John Wesley's Explanatory Notes

Isaiah 64:6

Unclean — Formerly there were some that feared thee; but now we are all as one polluted mass, nothing of good left in us by reason of an universal degeneracy. And all — The very best of us all are no better than the uncleanest things. Taken — Carried away to Babylon, as leaves hurried away by a boisterous wind.

Geneva Bible Translation Notes

Isaiah 64:6

But we are all as an unclean [thing], and all our (h) righteousnesses [are] as filthy rags; and we all do fade as a leaf; and our iniquities, like the wind, have taken us away.

(h) We are justly punished and brought into captivity, because we have provoked you to anger, and though we would excuse ourselves, yet our righteousness, and best virtues are before you as vile cloths, or (as some read) like the menstruous cloths of a woman.

Cross-Reference Topical ResearchStrong's Concordance
are all:

Isaiah 6:5 Then said I, Woe [is] me! for I am undone; because I [am] a man of unclean lips, and I dwell in the midst of a people of unclean lips: for mine eyes have seen the King, the LORD of hosts.
Isaiah 53:6 All we like sheep have gone astray; we have turned every one to his own way; and the LORD hath laid on him the iniquity of us all.
Job 14:4 Who can bring a clean [thing] out of an unclean? not one.
Job 15:14-16 What [is] man, that he should be clean? and [he which is] born of a woman, that he should be righteous? ... How much more abominable and filthy [is] man, which drinketh iniquity like water?
Job 25:4 How then can man be justified with God? or how can he be clean [that is] born of a woman?
Job 40:4 Behold, I am vile; what shall I answer thee? I will lay mine hand upon my mouth.
Job 42:5-6 I have heard of thee by the hearing of the ear: but now mine eye seeth thee. ... Wherefore I abhor [myself], and repent in dust and ashes.
Psalms 51:5 Behold, I was shapen in iniquity; and in sin did my mother conceive me.
Romans 7:18 For I know that in me (that is, in my flesh,) dwelleth no good thing: for to will is present with me; but [how] to perform that which is good I find not.
Romans 7:24 O wretched man that I am! who shall deliver me from the body of this death?
Ephesians 2:1-2 And you [hath he quickened], who were dead in trespasses and sins; ... Wherein in time past ye walked according to the course of this world, according to the prince of the power of the air, the spirit that now worketh in the children of disobedience:
Titus 3:3 For we ourselves also were sometimes foolish, disobedient, deceived, serving divers lusts and pleasures, living in malice and envy, hateful, [and] hating one another.

all our:

Isaiah 57:12 I will declare thy righteousness, and thy works; for they shall not profit thee.
Zechariah 3:3 Now Joshua was clothed with filthy garments, and stood before the angel.
Philippians 3:9 And be found in him, not having mine own righteousness, which is of the law, but that which is through the faith of Christ, the righteousness which is of God by faith:
Revelation 3:17-18 Because thou sayest, I am rich, and increased with goods, and have need of nothing; and knowest not that thou art wretched, and miserable, and poor, and blind, and naked: ... I counsel thee to buy of me gold tried in the fire, that thou mayest be rich; and white raiment, that thou mayest be clothed, and [that] the shame of thy nakedness do not appear; and anoint thine eyes with eyesalve, that thou mayest see.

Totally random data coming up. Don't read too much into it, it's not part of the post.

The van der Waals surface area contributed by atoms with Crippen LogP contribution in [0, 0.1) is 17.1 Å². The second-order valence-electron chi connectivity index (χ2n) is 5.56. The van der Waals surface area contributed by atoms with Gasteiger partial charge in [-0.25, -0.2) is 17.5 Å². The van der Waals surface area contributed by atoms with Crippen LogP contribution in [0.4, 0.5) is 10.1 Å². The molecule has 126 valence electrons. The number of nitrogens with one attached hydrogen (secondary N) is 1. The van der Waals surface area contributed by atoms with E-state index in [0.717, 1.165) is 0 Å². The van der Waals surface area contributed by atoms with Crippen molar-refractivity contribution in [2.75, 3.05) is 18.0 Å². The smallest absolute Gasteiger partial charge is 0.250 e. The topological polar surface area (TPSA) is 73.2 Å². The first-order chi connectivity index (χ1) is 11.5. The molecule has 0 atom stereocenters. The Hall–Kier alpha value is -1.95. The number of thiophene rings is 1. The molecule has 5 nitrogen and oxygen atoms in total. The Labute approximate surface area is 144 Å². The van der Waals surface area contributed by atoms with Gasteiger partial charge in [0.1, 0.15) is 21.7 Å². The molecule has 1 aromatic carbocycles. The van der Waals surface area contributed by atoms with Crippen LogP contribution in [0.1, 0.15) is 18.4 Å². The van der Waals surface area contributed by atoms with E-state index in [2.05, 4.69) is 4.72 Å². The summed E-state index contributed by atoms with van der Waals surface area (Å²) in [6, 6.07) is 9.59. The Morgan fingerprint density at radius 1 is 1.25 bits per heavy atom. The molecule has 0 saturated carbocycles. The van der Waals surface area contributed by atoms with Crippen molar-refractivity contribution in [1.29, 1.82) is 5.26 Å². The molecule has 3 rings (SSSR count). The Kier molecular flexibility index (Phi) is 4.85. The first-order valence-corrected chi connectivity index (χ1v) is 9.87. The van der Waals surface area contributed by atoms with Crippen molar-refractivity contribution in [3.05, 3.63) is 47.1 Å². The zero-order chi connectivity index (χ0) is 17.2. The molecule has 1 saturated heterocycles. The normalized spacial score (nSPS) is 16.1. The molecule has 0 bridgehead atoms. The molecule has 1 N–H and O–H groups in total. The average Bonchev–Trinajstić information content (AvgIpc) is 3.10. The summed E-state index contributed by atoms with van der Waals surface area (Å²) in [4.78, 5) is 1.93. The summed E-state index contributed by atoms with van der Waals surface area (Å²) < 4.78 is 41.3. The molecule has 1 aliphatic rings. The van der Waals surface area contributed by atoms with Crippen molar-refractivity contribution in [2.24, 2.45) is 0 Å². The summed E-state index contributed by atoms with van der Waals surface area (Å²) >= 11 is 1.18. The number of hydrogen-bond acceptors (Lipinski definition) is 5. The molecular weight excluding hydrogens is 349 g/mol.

Revelation 7:13 And one of the elders answered, saying unto me, What are these which are arrayed in white robes? and whence came they?

we all:

Isaiah 40:6-8 The voice said, Cry. And he said, What shall I cry? All flesh [is] grass, and all the goodliness thereof [is] as the flower of the field: ... The grass withereth, the flower fadeth: but the word of our God shall stand for ever.
Psalms 90:5-6 Thou carriest them away as with a flood; they are [as] a sleep: in the morning [they are] like grass [which] groweth up. ... In the morning it flourisheth, and groweth up; in the evening it is cut down, and withereth.
James 1:10-11 But the rich, in that he is made low: because as the flower of the grass he shall pass away. ... For the sun is no sooner risen with a burning heat, but it withereth the grass, and the flower thereof falleth, and the grace of the fashion of it perisheth: so also shall the rich man fade away in his ways.
1 Peter 1:24-25 For all flesh [is] as grass, and all the glory of man as the flower of grass. The grass withereth, and the flower thereof falleth away: ... But the word of the Lord endureth for ever. And this is the word which by the gospel is preached unto you.

our iniquities:

Isaiah 57:13 When thou criest, let thy companies deliver thee; but the wind shall carry them all away; vanity shall take [them]: but he that putteth his trust in me shall possess the land, and shall inherit my holy mountain;
Psalms 1:4 The ungodly [are] not so: but [are] like the chaff which the wind driveth away.
Jeremiah 4:11-12 At that time shall it be said to this people and to Jerusalem, A dry wind of the high places in the wilderness toward the daughter of my people, not to fan, nor to cleanse, ... [Even] a full wind from those [places] shall come unto me: now also will I give sentence against them.
Hosea 4:19 The wind hath bound her up in her wings, and they shall be ashamed because of their sacrifices.
Zechariah 5:8-11 And he said, This [is] wickedness. And he cast it into the midst of the ephah; and he cast the weight of lead upon the mouth thereof. ... And he said unto me, To build it an house in the land of Shinar: and it shall be established, and set there upon her own base.
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Chain-Reference Bible SearchCross References with Concordance

Jb 14:4; 15:14; 25:4; 40:4; 42:5. Ps 1:4; 51:5; 90:5. Is 6:5; 40:6; 53:6; 57:12, 13. Jr 4:11. Ho 4:19. Zc 3:3; 5:8. Ro 7:18, 24. Ep 2:1. Php 3:9. Tit 3:3. Jm 1:10. 1P 1:24. Rv 3:17; 7:13.